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How do Colorado health officials know COVID vaccines protect against the Delta variant?

The Delta COVID variant is considered more contagious and could make patients sicker. Colorado health officials say vaccines do still offer protection

DENVER — The Delta COVID variant originated in India but spread worldwide. When health officials talk about the variant showing up in Colorado, it's quickly followed by telling people to get vaccinated because it will protect them.

We chatted with infectious disease specialists about how they figured out the vaccine efficacy for a mutating virus. 

Vaccine efficacy?

Dr. Michelle Barron with UCHealth said most information is coming from other countries. 

"Most data we have is coming out of Europe. This is where they experienced the Delta variant before we did and had high levels of vaccination rates," said Barron. 

Dr. Rachel Herlihy, the state epidemiologist with the Colorado Department of Public Health and Environment (CDPHE), added: "The studies that were done specifically looked at the Pfizer vaccine and estimated that vaccine was about 88% effective." 

The same is anticipated for the Moderna vaccine. Experts said, overall, it's still very effective but a little lower than the 94 to 95% protection seen for other strains. Protection against the variant that originated in the U.K. is estimated to be in the 90th percentile. 

Barron emphasized it is very important for people to complete both doses of their vaccines. She said for the Delta variant, vaccine effectiveness dropped to around 33% in-between doses versus 60 to 80% found in studies for the original strain of COVID.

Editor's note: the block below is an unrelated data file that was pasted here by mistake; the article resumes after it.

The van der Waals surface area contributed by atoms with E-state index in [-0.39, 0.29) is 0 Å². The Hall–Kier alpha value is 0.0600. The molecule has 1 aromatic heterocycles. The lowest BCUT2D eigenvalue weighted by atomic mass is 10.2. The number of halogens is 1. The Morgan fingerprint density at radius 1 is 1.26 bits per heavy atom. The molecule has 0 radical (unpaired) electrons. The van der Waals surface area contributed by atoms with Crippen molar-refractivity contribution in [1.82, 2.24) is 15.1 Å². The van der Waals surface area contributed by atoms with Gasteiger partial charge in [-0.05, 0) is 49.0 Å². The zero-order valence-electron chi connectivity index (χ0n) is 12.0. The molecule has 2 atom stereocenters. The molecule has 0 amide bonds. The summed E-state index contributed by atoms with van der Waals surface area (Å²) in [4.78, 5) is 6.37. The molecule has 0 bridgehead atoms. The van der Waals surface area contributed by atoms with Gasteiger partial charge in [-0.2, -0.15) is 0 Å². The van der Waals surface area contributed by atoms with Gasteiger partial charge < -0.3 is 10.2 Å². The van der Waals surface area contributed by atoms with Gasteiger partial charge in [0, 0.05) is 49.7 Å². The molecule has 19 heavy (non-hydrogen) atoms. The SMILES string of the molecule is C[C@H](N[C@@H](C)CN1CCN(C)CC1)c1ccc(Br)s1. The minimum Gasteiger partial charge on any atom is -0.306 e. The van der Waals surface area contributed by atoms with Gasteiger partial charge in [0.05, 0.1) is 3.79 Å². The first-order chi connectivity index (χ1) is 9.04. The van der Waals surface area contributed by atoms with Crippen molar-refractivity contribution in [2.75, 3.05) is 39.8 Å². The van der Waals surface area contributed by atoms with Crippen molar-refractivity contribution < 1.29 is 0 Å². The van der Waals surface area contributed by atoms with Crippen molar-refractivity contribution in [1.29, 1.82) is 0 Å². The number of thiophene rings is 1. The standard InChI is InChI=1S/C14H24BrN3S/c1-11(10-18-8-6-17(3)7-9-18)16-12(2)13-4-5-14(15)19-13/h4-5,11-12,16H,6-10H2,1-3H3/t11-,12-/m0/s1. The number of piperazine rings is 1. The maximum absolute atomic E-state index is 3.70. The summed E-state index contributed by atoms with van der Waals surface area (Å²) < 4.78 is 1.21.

As for the Johnson & Johnson vaccine, Barron said there isn't a ton of data yet. 

"I didn't see much data on J&J because J&J is not available in Europe. AstraZeneca, which is sort of similar equivalent to J&J, again showed in the 80% protection rate."

While there is a lot to learn, the infectious disease doctors and CDPHE said the vaccines available now in the U.S. are all still very effective to protect people. 

How did they figure vaccine efficacy? 

The way health officials figured out vaccine efficacy in its own way is straightforward. 

Through genetic sequencing, they know what variants are circulating in a community. 

"If a patient gets sick and developed symptoms and tested positive -- and seeing how many of those individuals received a vaccine --- that's a raw way we normally do vaccine effectiveness," Barron said.

She added that it's not a perfect or exact science, but that it does give a snapshot of how well the vaccines work against mutations of the coronavirus. 

Barron said vaccines have been found to be effective even though the virus has changed because "it appears that the breadth of the antibody response from vaccines is just enough to still dampen the effect of the variants. We don't know that this is true for natural immunity, in which the antibody response appears to be pretty specific to the strain you were infected with." 

Dr. Connie Price with Denver Health added: "When developing the vaccine, depends on what you use on the virus to target the immune response to. If it's a fairly conserved part of the virus, meaning part of the virus that doesn't mutate very much, then it should be preserved."

CDPHE gave some more insight. 

"When mutations occur, they cause slight changes in the proteins present on the surface of the virus but not all of those proteins are changed," Herlihy said. "The virus might look a little bit different to our immune system. So we still have significant protection. Perhaps not quite as much as we would have originally for those vaccines designed for a specific type of virus that was slightly different than the virus we are seeing now." 

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How prevalent is the Delta variant?